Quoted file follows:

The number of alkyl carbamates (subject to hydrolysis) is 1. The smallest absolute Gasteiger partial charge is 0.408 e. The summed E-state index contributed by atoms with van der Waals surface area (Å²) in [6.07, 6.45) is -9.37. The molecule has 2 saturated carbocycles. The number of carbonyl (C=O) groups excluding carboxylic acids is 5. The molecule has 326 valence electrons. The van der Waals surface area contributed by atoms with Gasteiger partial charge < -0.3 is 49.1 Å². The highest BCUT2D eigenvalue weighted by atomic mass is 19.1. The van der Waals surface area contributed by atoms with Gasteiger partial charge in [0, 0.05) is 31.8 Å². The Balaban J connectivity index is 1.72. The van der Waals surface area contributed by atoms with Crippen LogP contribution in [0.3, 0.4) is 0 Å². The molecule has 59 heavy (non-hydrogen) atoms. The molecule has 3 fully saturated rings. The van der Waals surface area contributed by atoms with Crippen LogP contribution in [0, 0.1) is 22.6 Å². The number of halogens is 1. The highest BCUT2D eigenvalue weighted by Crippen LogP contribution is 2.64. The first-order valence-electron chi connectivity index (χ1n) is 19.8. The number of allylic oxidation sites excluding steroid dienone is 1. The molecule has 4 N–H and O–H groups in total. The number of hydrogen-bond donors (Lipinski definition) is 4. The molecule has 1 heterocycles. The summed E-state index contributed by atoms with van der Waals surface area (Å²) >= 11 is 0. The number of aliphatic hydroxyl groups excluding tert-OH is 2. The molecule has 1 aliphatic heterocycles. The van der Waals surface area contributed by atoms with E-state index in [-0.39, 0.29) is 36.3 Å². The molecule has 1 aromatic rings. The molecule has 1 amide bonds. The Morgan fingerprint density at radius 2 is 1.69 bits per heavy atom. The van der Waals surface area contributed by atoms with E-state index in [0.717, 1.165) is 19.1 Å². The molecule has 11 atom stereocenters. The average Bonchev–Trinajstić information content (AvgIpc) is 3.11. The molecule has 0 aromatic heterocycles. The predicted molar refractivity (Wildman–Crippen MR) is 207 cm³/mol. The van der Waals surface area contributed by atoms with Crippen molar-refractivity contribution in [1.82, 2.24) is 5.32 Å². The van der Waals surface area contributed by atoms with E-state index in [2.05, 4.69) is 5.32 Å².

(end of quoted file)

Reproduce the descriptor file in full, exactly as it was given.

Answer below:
The number of alkyl carbamates (subject to hydrolysis) is 1. The smallest absolute Gasteiger partial charge is 0.408 e. The summed E-state index contributed by atoms with van der Waals surface area (Å²) in [6.07, 6.45) is -9.37. The molecule has 2 saturated carbocycles. The number of carbonyl (C=O) groups excluding carboxylic acids is 5. The molecule has 326 valence electrons. The van der Waals surface area contributed by atoms with Gasteiger partial charge < -0.3 is 49.1 Å². The highest BCUT2D eigenvalue weighted by atomic mass is 19.1. The van der Waals surface area contributed by atoms with Gasteiger partial charge in [0, 0.05) is 31.8 Å². The Balaban J connectivity index is 1.72. The van der Waals surface area contributed by atoms with Crippen LogP contribution in [0.3, 0.4) is 0 Å². The molecule has 59 heavy (non-hydrogen) atoms. The molecule has 3 fully saturated rings. The van der Waals surface area contributed by atoms with Crippen LogP contribution in [0, 0.1) is 22.6 Å². The number of halogens is 1. The highest BCUT2D eigenvalue weighted by Crippen LogP contribution is 2.64. The first-order valence-electron chi connectivity index (χ1n) is 19.8. The number of allylic oxidation sites excluding steroid dienone is 1. The molecule has 4 N–H and O–H groups in total. The number of hydrogen-bond donors (Lipinski definition) is 4. The molecule has 1 heterocycles. The summed E-state index contributed by atoms with van der Waals surface area (Å²) >= 11 is 0. The number of aliphatic hydroxyl groups excluding tert-OH is 2. The molecule has 1 aliphatic heterocycles. The van der Waals surface area contributed by atoms with E-state index in [-0.39, 0.29) is 36.3 Å². The molecule has 1 aromatic rings. The molecule has 1 amide bonds. The Morgan fingerprint density at radius 2 is 1.69 bits per heavy atom. The van der Waals surface area contributed by atoms with E-state index in [0.717, 1.165) is 19.1 Å². The molecule has 11 atom stereocenters. The average Bonchev–Trinajstić information content (AvgIpc) is 3.11. The molecule has 0 aromatic heterocycles. The predicted molar refractivity (Wildman–Crippen MR) is 207 cm³/mol. The van der Waals surface area contributed by atoms with Crippen molar-refractivity contribution in [1.82, 2.24) is 5.32 Å². The van der Waals surface area contributed by atoms with E-state index in [2.05, 4.69) is 5.32 Å².